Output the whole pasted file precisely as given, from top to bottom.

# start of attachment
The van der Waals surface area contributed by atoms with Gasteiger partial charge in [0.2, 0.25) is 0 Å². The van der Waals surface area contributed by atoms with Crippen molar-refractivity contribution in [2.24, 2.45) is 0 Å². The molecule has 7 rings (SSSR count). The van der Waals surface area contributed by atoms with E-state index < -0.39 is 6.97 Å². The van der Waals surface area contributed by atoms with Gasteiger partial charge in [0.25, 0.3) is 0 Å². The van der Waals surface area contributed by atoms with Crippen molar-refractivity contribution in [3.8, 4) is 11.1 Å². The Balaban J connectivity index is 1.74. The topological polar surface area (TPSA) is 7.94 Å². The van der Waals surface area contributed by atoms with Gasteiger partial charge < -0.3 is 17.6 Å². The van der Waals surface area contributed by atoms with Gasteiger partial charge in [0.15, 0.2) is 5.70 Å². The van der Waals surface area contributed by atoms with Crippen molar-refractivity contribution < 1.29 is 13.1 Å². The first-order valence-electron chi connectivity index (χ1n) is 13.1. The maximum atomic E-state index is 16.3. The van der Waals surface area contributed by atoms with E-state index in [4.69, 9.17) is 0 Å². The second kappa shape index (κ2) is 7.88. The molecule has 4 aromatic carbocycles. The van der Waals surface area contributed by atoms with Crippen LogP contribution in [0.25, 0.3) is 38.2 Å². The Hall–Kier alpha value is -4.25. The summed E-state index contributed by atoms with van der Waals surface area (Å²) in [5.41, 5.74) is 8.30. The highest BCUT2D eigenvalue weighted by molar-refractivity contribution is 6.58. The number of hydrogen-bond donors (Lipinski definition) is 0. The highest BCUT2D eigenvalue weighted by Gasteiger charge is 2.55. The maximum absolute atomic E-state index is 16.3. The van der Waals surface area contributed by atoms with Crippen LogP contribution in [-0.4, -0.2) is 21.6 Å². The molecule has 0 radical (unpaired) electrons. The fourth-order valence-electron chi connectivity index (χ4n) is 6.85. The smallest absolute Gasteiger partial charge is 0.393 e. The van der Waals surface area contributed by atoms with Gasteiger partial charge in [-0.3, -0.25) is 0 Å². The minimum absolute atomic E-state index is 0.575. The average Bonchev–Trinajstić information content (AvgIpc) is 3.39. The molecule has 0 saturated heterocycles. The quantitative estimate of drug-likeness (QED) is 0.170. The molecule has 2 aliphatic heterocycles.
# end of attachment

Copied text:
The van der Waals surface area contributed by atoms with Gasteiger partial charge in [0.2, 0.25) is 0 Å². The van der Waals surface area contributed by atoms with Crippen molar-refractivity contribution in [2.24, 2.45) is 0 Å². The molecule has 7 rings (SSSR count). The van der Waals surface area contributed by atoms with E-state index < -0.39 is 6.97 Å². The van der Waals surface area contributed by atoms with Gasteiger partial charge in [0.25, 0.3) is 0 Å². The van der Waals surface area contributed by atoms with Crippen molar-refractivity contribution in [3.8, 4) is 11.1 Å². The Balaban J connectivity index is 1.74. The topological polar surface area (TPSA) is 7.94 Å². The van der Waals surface area contributed by atoms with Gasteiger partial charge < -0.3 is 17.6 Å². The van der Waals surface area contributed by atoms with Gasteiger partial charge in [0.15, 0.2) is 5.70 Å². The van der Waals surface area contributed by atoms with Crippen molar-refractivity contribution < 1.29 is 13.1 Å². The first-order valence-electron chi connectivity index (χ1n) is 13.1. The maximum atomic E-state index is 16.3. The van der Waals surface area contributed by atoms with E-state index in [4.69, 9.17) is 0 Å². The second kappa shape index (κ2) is 7.88. The molecule has 4 aromatic carbocycles. The van der Waals surface area contributed by atoms with Crippen LogP contribution in [0.25, 0.3) is 38.2 Å². The Hall–Kier alpha value is -4.25. The summed E-state index contributed by atoms with van der Waals surface area (Å²) in [5.41, 5.74) is 8.30. The highest BCUT2D eigenvalue weighted by molar-refractivity contribution is 6.58. The number of hydrogen-bond donors (Lipinski definition) is 0. The highest BCUT2D eigenvalue weighted by Gasteiger charge is 2.55. The maximum absolute atomic E-state index is 16.3. The van der Waals surface area contributed by atoms with Crippen LogP contribution in [-0.4, -0.2) is 21.6 Å². The molecule has 0 radical (unpaired) electrons. The fourth-order valence-electron chi connectivity index (χ4n) is 6.85. The smallest absolute Gasteiger partial charge is 0.393 e. The van der Waals surface area contributed by atoms with Gasteiger partial charge in [-0.3, -0.25) is 0 Å². The minimum absolute atomic E-state index is 0.575. The average Bonchev–Trinajstić information content (AvgIpc) is 3.39. The molecule has 0 saturated heterocycles. The quantitative estimate of drug-likeness (QED) is 0.170. The molecule has 2 aliphatic heterocycles.